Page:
It used to be the hottest topic in British politics.
But now the question of whether Prime Minister Tony Blair will drag his reluctant public into the euro monetary zone is being sidetracked by the more pressing problem of Iraq.
The decision on whether to switch to the single European currency is crucial not only for Britain, but for Europe and for other countries that do business in Britain, including the United States. Blair's finance chief, Gordon Brown, has called it "the most important economic decision that this country has had to make."
But already drawing formidable opposition because of his hawkish stance on disarming Saddam Hussein, Blair no longer has the appetite for pushing another unpopular project before the British people, say analysts, economists, and even pro-euro activists.
Martin Essex, senior economist with Capital Economics, a London think tank, says that momentum toward the euro has faltered so much that a public referendum is unlikely until after the next elections, due by 2006. "The government has more important things to think about at the moment. The war in Iraq is occupying minds. Public services are also a make-or-break issue for [the government], so why add an extra problem?"
While Blair sees the benefits of joining the euro zone, the majority of Britons do not. Polls show that two-thirds of the people are opposed to swapping their dearly beloved pound for the euro, perceived here as sterile and weak.
Because the British public will have the final say on the issue by referendum, it is politically risky for Blair to champion the cause - particularly now, when his fervor for waging war on Iraq has made him more unpopular than at any time in his six-year tenure. The latest polls show that only 35 percent of people are satisfied with Blair's personal performance as prime minister, while 55 percent disapprove.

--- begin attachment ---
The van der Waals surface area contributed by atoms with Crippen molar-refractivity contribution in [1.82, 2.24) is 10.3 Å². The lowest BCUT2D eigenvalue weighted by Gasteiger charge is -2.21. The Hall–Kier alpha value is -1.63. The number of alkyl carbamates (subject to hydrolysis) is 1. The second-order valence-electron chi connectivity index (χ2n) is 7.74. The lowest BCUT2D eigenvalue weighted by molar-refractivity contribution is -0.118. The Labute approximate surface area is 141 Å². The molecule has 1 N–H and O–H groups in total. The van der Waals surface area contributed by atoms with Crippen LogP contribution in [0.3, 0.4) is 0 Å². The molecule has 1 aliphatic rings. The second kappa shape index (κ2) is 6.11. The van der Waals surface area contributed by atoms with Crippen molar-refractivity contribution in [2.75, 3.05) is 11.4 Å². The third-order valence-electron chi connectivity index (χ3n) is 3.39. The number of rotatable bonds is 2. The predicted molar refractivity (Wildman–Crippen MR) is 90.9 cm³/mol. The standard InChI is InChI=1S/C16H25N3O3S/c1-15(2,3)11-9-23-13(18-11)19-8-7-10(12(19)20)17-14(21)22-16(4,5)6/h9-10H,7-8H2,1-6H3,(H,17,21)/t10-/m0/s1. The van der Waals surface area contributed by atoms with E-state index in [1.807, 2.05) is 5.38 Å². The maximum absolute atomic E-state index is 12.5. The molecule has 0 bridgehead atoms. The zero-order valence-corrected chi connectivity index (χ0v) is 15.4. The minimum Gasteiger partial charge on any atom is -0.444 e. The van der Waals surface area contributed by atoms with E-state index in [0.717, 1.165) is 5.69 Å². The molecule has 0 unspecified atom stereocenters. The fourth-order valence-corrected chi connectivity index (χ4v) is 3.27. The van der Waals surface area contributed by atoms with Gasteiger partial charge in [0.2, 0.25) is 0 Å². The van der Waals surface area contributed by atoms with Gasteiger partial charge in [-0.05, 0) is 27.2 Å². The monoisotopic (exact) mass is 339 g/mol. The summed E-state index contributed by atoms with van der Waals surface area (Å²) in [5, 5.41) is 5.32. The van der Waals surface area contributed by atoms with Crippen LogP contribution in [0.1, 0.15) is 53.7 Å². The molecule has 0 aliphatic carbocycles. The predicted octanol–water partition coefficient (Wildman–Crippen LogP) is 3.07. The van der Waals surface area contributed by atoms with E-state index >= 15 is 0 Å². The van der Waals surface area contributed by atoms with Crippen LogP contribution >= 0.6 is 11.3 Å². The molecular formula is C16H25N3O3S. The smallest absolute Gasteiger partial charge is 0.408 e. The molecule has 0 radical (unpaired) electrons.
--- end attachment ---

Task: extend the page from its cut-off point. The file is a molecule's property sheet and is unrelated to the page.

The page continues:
At the same time, Blair is under pressure from foreign investors, prime among them US carmaker Ford, who want the country to join the euro zone. They say that the ever-changing exchange rate makes it hard to compete and impossible to make long-term investment plans.
"The need for stability of exchange rates and for competitiveness is the reason we are keen to see UK have a referendum as soon as possible," says Ford executive Gary White, echoing recent remarks from company president Nick Scheele, who warned of "a significant risk to the country's manufacturing and exporting sector if Britain doesn't join the euro [zone], and in timely fashion."
A recent survey conducted by BritishAmerican Business Inc., a transatlantic business organization, found, moreover, that more than 60 percent of US businesses with a foothold in Britain said the country should move to the euro before the next elections.
"There is quite a strong feeling among American investors," says Danny Alexander of Britain in Europe, a pro-euro umbrella group. "They choose us for the language and cultural similarities, but ultimately they are looking for a foothold in the European market, and since the euro was introduced, the playing field has been tilted against us."
"There are substantial and rising economic costs to be outside the euro zone," he adds. "We still have confidence that we will get a referendum in this parliament."
Upon reelection in June 2001, Blair promised that a decision on the euro would be taken within two years, and expectations were that a referendum would be called by June 7. The government left itself the option of postponing the vote if it determined that Britain has not sufficiently melded economically with Europe. Some here are expecting Brown to announce such a finding in his budget speech next month.
An aide to Brown recently leaked remarks to a national newspaper that the chancellor had decided it was not in Britain's interest to join. Then a Treasury report criticized Europe for its lethargy in implementing economic reform. Europe hit back, murmuring that Britain's public finances risked breaching euro-zone rules.